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Multimeter Functions

Quick Tips #101
Introduction

Digital multimeters, also known as DMMs, are among the most versatile testing instruments. 

A digital multimeter functions well with energized and de-energized electrical circuits. They can be used for measuring AC and/or DC voltages, resistance and continuity, AC and/or DC current, Ohms law and power formula, frequency and duty cycle, diodes and capacitance, making them are a popular choice for professional and amateur users.

Applications include electrical engineering design, maintenance, quality control, and inspection, and any application requiring electrical servicing and diagnostic testing.

Safe practices should be followed while working with electricity. When selecting a digital multimeter, be aware that some have extra protection features such as overload protection, high energy fuses, etc. There are also new international safety standards for low voltage (1000 volt and less) test equipment and how they apply to DMMs.

Multimeter Selection and Functions

Choosing a DMM should be made based upon the electrical measurements needed. For example: A precision DMM is required if you need more exact small value measurements in resistance and current and the capability to check transistors and diodes.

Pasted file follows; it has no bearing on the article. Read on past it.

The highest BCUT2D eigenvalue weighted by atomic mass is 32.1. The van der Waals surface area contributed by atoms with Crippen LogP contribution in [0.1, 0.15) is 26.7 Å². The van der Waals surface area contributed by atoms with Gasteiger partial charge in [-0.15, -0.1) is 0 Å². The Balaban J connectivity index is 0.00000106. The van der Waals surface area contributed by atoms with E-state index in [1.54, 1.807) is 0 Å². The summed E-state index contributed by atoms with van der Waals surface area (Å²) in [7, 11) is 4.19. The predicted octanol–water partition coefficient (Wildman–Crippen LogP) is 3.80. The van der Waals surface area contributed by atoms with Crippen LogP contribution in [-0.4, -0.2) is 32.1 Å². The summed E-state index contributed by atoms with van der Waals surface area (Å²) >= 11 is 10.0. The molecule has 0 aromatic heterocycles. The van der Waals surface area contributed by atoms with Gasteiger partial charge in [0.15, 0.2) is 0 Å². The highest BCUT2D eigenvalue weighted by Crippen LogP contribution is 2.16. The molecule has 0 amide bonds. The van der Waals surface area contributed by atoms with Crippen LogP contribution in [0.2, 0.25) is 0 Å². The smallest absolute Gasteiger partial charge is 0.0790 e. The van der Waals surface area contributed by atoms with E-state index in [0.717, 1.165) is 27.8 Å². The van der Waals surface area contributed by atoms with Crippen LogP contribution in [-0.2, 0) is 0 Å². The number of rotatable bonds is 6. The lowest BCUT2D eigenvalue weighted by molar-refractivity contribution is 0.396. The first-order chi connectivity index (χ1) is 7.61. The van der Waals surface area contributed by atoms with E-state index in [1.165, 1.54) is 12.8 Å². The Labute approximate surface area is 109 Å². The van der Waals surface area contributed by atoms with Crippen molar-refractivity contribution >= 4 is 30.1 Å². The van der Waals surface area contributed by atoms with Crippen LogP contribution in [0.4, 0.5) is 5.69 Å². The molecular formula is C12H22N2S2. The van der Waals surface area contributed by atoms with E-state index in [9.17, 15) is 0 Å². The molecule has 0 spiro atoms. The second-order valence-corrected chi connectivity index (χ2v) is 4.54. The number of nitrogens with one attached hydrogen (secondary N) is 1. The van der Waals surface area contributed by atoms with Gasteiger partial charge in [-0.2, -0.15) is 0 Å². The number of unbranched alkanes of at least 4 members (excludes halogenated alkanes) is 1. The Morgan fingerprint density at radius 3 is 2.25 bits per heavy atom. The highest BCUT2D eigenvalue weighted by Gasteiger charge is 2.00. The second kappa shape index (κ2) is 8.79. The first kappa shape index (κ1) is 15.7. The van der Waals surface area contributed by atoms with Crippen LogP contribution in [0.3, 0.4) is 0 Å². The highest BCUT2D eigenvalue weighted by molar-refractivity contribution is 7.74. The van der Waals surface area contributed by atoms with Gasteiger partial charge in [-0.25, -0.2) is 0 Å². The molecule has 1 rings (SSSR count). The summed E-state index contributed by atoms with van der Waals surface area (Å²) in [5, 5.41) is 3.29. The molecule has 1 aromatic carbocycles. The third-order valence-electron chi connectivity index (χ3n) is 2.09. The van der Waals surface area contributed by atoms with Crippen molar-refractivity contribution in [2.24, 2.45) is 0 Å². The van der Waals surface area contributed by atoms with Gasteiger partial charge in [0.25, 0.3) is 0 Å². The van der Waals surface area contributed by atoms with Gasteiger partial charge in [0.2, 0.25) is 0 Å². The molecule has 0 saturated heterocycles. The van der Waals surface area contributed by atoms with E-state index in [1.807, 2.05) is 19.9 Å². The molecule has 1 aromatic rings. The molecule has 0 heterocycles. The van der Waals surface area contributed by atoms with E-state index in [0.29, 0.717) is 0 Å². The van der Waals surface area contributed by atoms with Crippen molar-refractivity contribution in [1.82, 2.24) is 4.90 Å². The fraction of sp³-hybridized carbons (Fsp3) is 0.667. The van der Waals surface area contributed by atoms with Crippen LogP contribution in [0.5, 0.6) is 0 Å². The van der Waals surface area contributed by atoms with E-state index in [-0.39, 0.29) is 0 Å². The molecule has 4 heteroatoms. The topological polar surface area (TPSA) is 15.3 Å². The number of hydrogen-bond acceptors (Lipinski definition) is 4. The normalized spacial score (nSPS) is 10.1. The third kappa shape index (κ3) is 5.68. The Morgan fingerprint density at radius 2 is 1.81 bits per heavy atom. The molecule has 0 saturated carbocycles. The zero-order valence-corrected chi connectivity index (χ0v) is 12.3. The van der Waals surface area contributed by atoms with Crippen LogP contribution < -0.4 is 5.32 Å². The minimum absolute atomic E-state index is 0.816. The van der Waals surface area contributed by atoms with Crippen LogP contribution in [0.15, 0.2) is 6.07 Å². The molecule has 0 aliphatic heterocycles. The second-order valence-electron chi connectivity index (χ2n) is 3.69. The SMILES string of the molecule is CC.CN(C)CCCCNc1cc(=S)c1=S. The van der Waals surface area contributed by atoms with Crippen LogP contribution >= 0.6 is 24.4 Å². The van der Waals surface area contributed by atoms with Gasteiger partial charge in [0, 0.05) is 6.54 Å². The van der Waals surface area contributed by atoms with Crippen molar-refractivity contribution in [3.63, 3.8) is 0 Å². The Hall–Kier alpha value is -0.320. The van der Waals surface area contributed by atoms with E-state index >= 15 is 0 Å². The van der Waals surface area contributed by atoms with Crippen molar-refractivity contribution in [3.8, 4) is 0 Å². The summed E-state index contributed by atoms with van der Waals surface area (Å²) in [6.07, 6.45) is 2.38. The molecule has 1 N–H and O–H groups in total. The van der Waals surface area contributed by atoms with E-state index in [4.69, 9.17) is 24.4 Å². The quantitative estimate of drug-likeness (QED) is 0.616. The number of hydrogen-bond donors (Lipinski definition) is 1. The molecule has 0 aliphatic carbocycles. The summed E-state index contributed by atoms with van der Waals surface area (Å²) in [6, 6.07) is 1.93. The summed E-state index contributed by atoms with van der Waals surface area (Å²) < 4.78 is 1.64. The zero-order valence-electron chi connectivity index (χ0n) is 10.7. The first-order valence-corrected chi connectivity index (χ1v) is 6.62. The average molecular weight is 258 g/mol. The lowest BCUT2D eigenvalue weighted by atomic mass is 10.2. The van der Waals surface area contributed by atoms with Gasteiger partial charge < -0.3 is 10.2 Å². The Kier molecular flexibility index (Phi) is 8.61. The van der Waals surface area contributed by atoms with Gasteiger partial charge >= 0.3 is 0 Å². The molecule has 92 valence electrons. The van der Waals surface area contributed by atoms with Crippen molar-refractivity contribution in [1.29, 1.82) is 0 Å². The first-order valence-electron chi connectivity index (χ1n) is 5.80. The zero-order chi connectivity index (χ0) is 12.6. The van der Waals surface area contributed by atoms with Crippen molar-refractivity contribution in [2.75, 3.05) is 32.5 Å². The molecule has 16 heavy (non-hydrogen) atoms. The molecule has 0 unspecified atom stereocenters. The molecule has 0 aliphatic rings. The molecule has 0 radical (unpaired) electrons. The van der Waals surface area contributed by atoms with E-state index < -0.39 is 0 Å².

Digital meters are generally accurate within 0.1% to 0.5% of the reading.

Autoranging, or dialing, is also a useful multimeter feature. It allows the user to quickly move from the instruments various measuring scales while maintaining accurate readings.

Another consideration to take into account when selecting a DMM is whether it is a True RMS (root mean square) meter. A RMS value is also called the effective or heating value of an AC signal. The RMS value is equivalent to DC voltage that provides the same amount of heat generated by a resistor as AC voltage would if applied to that same resistor. Since an AC signal's voltage rises and falls with time, it takes more AC voltage to produce a given RMS voltage. A handy formula to remember is: Peak Volts AC x .707 = VRMS (volts root mean square). A power grid that must produce 169 volts peak AC turns out to be 120 volts RMS (.707 X 169). What does all this mean?

The typical DMM is not a True RMS (root mean square) meter and as a result it will produce misleading voltage readings when used to measure anything other than a DC signal or sine wave.

DMMs featuring True RMS Measurement are for nonlinear voltage and current loads. This feature is necessary when taking AC voltage and current measurements.

There are several methods to incorporate the RMS feature into a DMM. Each handles AC differently. The following are three basic types:

  1. A rectifier type multimeter indicates RMS values for sinewaves only, (sine wave is also called cycle and is measured in Hertz-i.e. 60 Hertz or 60 cycle) It does this by measuring average voltage and multiplying by 1.11 to find RMS. Trying to use this type of meter with any wave form other than a sine wave will result in erroneous RMS.